At the Little Yellow Door, the emoji menu offers no English explanations for what "cow face" "baguette" with "mushroom" "chestnut" "rocketship" means. While a cow face is understood as "beef," and it’s clear that "cow face" + "baguette" means "beef sandwich," it’s not obvious whether this means a customer is ordering a "chopped steak sandwich" or an "experimental meatloaf dressed with a gochujang vinaigrette sandwich." (It actually translates to "a seared steak roll with truffle mayo, caramelized onions, and rocket," that last emoji cleverly referring to the term for a warm arugula salad.)
Tyler Schnoebelen, a linguistics Ph.D. from Stanford and founder of Idibon, a text-analytics company, noted that places like the Little Yellow Door and Sunken Harbor take advantage of the fact that emojis can have multiple meanings depending on the context. "It’s drawing upon the delight people have with crossword puzzles," Schnoebelen said. "[Emoji] make your brain think in different ways, in terms of symbols. The novelty, of course, is what’s fun, too."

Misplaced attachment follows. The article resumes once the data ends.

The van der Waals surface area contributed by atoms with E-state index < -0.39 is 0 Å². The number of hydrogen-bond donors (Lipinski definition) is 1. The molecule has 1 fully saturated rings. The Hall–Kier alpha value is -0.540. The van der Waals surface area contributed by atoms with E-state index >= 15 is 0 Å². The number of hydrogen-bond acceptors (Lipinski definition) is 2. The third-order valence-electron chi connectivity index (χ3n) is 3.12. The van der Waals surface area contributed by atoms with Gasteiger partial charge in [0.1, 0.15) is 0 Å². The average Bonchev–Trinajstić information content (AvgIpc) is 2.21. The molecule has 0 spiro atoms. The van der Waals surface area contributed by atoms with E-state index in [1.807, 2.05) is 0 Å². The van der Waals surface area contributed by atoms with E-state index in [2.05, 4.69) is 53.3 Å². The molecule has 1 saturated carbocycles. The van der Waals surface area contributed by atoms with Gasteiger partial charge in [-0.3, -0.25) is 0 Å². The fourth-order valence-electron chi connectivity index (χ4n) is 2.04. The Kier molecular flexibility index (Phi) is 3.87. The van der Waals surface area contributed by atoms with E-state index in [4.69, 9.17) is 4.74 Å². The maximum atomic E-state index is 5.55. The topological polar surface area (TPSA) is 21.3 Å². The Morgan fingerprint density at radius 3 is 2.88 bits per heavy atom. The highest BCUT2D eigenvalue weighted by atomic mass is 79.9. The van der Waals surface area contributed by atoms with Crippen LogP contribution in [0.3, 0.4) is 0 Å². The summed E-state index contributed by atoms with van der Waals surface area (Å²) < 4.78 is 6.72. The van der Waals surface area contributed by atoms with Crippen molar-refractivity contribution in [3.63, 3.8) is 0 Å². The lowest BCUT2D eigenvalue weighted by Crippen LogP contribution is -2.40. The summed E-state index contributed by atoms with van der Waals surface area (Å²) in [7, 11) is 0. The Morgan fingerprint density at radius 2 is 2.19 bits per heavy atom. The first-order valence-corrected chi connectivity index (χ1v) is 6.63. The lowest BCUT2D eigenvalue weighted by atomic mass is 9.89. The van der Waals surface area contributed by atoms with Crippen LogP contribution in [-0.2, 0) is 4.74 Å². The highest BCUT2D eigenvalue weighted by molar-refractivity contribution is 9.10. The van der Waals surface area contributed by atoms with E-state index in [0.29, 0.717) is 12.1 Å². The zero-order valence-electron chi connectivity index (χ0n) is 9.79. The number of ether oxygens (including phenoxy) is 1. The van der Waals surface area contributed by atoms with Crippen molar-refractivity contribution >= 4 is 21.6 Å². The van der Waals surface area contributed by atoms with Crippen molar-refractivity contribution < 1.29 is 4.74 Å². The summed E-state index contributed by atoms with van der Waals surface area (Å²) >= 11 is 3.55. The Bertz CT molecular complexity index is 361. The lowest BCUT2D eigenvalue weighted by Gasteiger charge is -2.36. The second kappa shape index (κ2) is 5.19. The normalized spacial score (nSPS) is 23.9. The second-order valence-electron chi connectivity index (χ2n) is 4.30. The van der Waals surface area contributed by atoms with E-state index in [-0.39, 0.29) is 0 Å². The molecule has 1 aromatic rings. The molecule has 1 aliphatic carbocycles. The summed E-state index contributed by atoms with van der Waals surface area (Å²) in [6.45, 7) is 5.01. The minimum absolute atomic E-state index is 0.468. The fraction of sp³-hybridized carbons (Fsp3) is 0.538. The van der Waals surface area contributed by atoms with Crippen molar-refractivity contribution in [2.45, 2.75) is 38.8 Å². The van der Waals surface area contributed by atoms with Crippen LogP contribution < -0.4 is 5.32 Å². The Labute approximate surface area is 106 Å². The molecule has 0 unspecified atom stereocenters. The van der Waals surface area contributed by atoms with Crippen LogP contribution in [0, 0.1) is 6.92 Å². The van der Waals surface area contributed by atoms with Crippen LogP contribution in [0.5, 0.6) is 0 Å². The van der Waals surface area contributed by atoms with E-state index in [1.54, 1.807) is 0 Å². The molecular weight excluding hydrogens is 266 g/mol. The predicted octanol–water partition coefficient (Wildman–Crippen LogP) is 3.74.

According to Dehdashti, the concept has been well-received by customers for that exact reason. "It’s very laid back," he said, referring to the restaurant’s mood. "It’s like going to someone’s house, so actually breaking that barrier with your waiter so it’s not like a formal, ‘What would you like to eat?’ It’s actually more fun. Often our waiter will sit down at the seat next to the customers and be like, ‘Oh, this is what we’re doing?’ and ‘Cool, have you worked this one out?’"